Pope Benedict’s New Autobiography: I Was ‘Unsure’ About Francis

In his ‘final’ interviews, the dying retired pontiff managed to dish about his first love, his initial qualms about his successor, and the juiciest memoir no one will get to read.

Alessandro Bianchi/Reuters

ROME — Pope Benedict XVI has given his final word. His autobiography, Benedict XVI: Final Conversations, published Sept. 9 in Italian and German, is the fruit of a series of long interviews by German journalist and papal confidante Peter Seewald. The English version will be released in late November under the title Last Testaments.

The cover shows the back of Benedict’s skullcapped head in a fog of incense over a red box, about the same color as his famous Prada shoes, with the words “spiritual testament” and a quote by Pope Francis about how his predecessor “embodies holiness, is a man of a man of God.”

In essence, it is a living obituary for a man who Seewald says is in the waning moments of his long life of 89 years. He is now blind in his left eye and cannot walk unassisted. When Seewald asked if he hoped to see his 90th birthday, Benedict responded, “hopefully not.”

Seewald uses Benedict’s own words intertwined with anecdotes of the long hours they spent together to paint a revealing portrait of a man who can be easily described as misunderstood. Seewald says that on several occasions he thought Benedict was so weak that he wouldn’t live to see their next meeting. “You realize he has lived his life,” Seewald told De Zeit when the book came out. “I don’t want to say he is tired of life, but that he has simply given all he’s got to give.”

Benedict was the first pope to resign from office in modern history, setting a precedent that many feel Pope Francis may follow when and if he tires of his fast-paced pontificate.

He describes himself as a “news junkie” and how he was “glued to the television to see who won” as his successor when the black smoke turned to white during the conclave. In his excitement, he ignored a call from Jose Mario Bergoglio, who he knew as a prominent member of the Argentine church. He was shocked when they called Bergolgio’s name to become the next pope.

“No one expected him,” Benedict says. “When I first heard his name, I was unsure. But when I saw how he spoke with God and with people, I truly was content. And happy.”

“What did touch me, though, was that even before going out onto the loggia, he tried to phone me.”

Benedict is also very honest about his shortcomings and frustrations as pontiff. He talks candidly about his battle against a “powerful gay lobby” of a handful of people who tried to influence decisions in the church. “We dissolved it,” he says matter-of-factly, though Francis has admitted such a group still exists within the hierarchy of the Holy See.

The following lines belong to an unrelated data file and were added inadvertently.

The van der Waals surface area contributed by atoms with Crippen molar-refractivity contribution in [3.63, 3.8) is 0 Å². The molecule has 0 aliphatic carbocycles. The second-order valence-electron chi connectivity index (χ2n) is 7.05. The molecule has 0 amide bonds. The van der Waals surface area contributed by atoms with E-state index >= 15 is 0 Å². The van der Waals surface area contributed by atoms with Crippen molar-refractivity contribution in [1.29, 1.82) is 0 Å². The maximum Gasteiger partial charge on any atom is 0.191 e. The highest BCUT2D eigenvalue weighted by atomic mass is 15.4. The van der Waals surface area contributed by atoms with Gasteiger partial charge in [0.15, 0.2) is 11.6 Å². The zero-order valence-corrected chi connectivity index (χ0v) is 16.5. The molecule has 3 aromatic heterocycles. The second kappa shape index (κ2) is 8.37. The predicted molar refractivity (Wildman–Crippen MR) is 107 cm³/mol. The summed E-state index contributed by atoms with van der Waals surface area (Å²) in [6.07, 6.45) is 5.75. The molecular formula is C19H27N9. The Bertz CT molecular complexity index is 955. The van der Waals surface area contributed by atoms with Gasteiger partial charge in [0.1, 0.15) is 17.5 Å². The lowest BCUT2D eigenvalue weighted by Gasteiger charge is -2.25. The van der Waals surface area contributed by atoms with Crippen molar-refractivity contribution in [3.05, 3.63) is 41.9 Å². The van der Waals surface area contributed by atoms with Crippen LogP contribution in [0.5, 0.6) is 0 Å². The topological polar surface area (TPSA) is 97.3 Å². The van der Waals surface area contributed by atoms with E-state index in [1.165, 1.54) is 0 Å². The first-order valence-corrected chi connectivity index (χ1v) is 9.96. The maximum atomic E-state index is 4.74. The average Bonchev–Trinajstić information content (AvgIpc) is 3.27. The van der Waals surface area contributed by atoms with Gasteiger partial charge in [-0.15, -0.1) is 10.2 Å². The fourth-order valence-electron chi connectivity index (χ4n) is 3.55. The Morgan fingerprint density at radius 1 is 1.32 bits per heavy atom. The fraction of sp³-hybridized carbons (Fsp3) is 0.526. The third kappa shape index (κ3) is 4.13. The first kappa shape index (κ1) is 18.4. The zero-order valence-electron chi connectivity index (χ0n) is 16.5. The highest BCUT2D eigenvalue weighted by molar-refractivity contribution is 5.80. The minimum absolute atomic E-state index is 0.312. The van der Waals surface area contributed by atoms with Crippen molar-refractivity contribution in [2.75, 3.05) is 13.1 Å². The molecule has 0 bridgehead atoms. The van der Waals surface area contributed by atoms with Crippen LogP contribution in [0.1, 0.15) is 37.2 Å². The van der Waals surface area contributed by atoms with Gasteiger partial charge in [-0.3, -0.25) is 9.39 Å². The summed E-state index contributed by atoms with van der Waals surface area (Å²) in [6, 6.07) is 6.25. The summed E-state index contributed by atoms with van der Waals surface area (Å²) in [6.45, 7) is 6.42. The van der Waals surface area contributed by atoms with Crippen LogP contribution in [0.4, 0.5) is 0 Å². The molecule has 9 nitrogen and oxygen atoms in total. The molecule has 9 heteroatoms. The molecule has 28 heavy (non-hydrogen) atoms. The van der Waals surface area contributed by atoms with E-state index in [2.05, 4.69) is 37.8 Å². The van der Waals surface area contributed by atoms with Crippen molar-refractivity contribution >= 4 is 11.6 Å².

Benedict also admits where he thinks he could have done better. “My weak point perhaps is a lack of resolve in governing and making decisions,” he says about the indecision on many issues that has come to define his papacy. “Here, in reality, I am more a professor, one who reflects and meditates on spiritual questions. Practical governance was not my forte, and this certainly was a weakness.”

“But I don’t see myself as a failure,” he says. “For eight years, I did my service.”

He has also grown to appreciate Pope Francis, whose papacy has already overshadowed Benedict’s in the three years since he was elected. “He is a man of practical reform and he also has the soul to intervene and take measures of an organization nature,” Benedict says of the new pope.

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In the years after Benedict resigned, conspiracy theorists have suggested the German pontiff had been blackmailed or somehow pressured to leave his office. His retirement came after his butler was convicted of passing on his private documents to a journalist and after he was presented with a mysterious red binder that reportedly outlined the many problems facing the church. But Benedict says he wasn’t pushed out.

“It was not a retirement made under the pressure of events or a flight made due to the incapacity to face them,” he says. “No one tried to blackmail me. I would not have allowed it. If they had tried, I would not have gone because it is not right to leave when under pressure. And it is not true that I was disappointed, or anything like that.”

In interviews to promote the book, Seewald has also been giving out tidbits that didn’t make the tome’s final cut, including how Joseph Ratzinger, as he was known before he became pope, fell in love with a woman just as he was about to take his priestly vows. “There was an infatuation during his course of studies that was very serious,” Seewald told Die Zeit. “One of his fellow students told me he had quite an effect on women—and the other way around. The decision for celibacy wasn’t easy for him.”

One of the greatest disappointments the book reveals is that Benedict’s juicer memoir will be kept private. He kept extensive diaries throughout the time he was the head of the Congregation for the Doctrine of the Faith and throughout his papacy, including the butler scandal and his decision to retire. Seewald says those notes will be destroyed when he dies.

Now that Benedict’s self-reflection has been published, Seewald says the former pope is ready to die, spending his days not dreading his death, but instead “preparing to pass the ultimate examination before God.”